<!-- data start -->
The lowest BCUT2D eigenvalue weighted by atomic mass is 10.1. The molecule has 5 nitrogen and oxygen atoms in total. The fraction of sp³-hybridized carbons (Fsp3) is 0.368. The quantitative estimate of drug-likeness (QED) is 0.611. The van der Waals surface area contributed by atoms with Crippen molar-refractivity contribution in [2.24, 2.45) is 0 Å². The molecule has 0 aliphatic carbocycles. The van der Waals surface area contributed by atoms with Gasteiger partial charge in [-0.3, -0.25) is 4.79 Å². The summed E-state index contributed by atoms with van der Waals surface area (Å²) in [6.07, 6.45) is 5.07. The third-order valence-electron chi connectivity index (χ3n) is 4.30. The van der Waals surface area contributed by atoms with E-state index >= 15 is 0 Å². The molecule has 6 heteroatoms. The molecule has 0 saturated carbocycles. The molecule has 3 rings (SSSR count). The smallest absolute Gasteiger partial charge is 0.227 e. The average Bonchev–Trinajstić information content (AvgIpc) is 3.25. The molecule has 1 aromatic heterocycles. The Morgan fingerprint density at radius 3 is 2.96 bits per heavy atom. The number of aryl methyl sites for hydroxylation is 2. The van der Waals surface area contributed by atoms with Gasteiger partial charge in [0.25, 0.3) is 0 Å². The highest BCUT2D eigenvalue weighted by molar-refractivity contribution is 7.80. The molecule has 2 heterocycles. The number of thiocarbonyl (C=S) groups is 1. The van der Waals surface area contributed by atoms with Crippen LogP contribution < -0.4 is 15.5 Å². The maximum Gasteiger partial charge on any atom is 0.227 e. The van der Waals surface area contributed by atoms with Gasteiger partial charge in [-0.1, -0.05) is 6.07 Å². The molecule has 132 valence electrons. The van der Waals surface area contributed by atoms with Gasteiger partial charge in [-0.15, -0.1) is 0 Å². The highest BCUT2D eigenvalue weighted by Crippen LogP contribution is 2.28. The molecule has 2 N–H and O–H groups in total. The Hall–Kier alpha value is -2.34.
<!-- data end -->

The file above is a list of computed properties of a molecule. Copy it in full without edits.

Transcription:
The lowest BCUT2D eigenvalue weighted by atomic mass is 10.1. The molecule has 5 nitrogen and oxygen atoms in total. The fraction of sp³-hybridized carbons (Fsp3) is 0.368. The quantitative estimate of drug-likeness (QED) is 0.611. The van der Waals surface area contributed by atoms with Crippen molar-refractivity contribution in [2.24, 2.45) is 0 Å². The molecule has 0 aliphatic carbocycles. The van der Waals surface area contributed by atoms with Gasteiger partial charge in [-0.3, -0.25) is 4.79 Å². The summed E-state index contributed by atoms with van der Waals surface area (Å²) in [6.07, 6.45) is 5.07. The third-order valence-electron chi connectivity index (χ3n) is 4.30. The van der Waals surface area contributed by atoms with E-state index >= 15 is 0 Å². The molecule has 6 heteroatoms. The molecule has 0 saturated carbocycles. The molecule has 3 rings (SSSR count). The smallest absolute Gasteiger partial charge is 0.227 e. The average Bonchev–Trinajstić information content (AvgIpc) is 3.25. The molecule has 1 aromatic heterocycles. The Morgan fingerprint density at radius 3 is 2.96 bits per heavy atom. The number of aryl methyl sites for hydroxylation is 2. The van der Waals surface area contributed by atoms with Gasteiger partial charge in [0.25, 0.3) is 0 Å². The highest BCUT2D eigenvalue weighted by molar-refractivity contribution is 7.80. The molecule has 2 heterocycles. The number of thiocarbonyl (C=S) groups is 1. The van der Waals surface area contributed by atoms with Crippen LogP contribution < -0.4 is 15.5 Å². The maximum Gasteiger partial charge on any atom is 0.227 e. The van der Waals surface area contributed by atoms with Gasteiger partial charge in [-0.1, -0.05) is 6.07 Å². The molecule has 132 valence electrons. The van der Waals surface area contributed by atoms with Gasteiger partial charge in [-0.15, -0.1) is 0 Å². The highest BCUT2D eigenvalue weighted by Crippen LogP contribution is 2.28. The molecule has 2 N–H and O–H groups in total. The Hall–Kier alpha value is -2.34.